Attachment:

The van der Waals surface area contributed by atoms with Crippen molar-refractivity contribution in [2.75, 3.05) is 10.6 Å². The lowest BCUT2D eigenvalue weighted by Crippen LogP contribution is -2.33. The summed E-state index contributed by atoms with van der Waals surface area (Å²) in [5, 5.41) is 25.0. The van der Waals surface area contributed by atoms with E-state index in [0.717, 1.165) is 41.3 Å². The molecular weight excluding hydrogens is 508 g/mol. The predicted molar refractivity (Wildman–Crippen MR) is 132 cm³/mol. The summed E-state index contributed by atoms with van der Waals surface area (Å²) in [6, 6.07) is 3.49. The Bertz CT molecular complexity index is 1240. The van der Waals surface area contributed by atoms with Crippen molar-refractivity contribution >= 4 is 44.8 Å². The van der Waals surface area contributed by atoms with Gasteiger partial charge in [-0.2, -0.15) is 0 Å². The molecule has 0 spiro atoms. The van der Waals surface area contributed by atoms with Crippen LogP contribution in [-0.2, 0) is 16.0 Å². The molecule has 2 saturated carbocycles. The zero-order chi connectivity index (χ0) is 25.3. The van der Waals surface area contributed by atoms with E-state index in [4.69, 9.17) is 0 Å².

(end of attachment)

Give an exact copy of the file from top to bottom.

The van der Waals surface area contributed by atoms with Crippen molar-refractivity contribution in [2.75, 3.05) is 10.6 Å². The lowest BCUT2D eigenvalue weighted by Crippen LogP contribution is -2.33. The summed E-state index contributed by atoms with van der Waals surface area (Å²) in [5, 5.41) is 25.0. The van der Waals surface area contributed by atoms with E-state index in [0.717, 1.165) is 41.3 Å². The molecular weight excluding hydrogens is 508 g/mol. The predicted molar refractivity (Wildman–Crippen MR) is 132 cm³/mol. The summed E-state index contributed by atoms with van der Waals surface area (Å²) in [6, 6.07) is 3.49. The Bertz CT molecular complexity index is 1240. The van der Waals surface area contributed by atoms with Crippen molar-refractivity contribution >= 4 is 44.8 Å². The van der Waals surface area contributed by atoms with Gasteiger partial charge in [-0.2, -0.15) is 0 Å². The molecule has 0 spiro atoms. The van der Waals surface area contributed by atoms with Crippen LogP contribution in [-0.2, 0) is 16.0 Å². The molecule has 2 saturated carbocycles. The zero-order chi connectivity index (χ0) is 25.3. The van der Waals surface area contributed by atoms with E-state index in [4.69, 9.17) is 0 Å².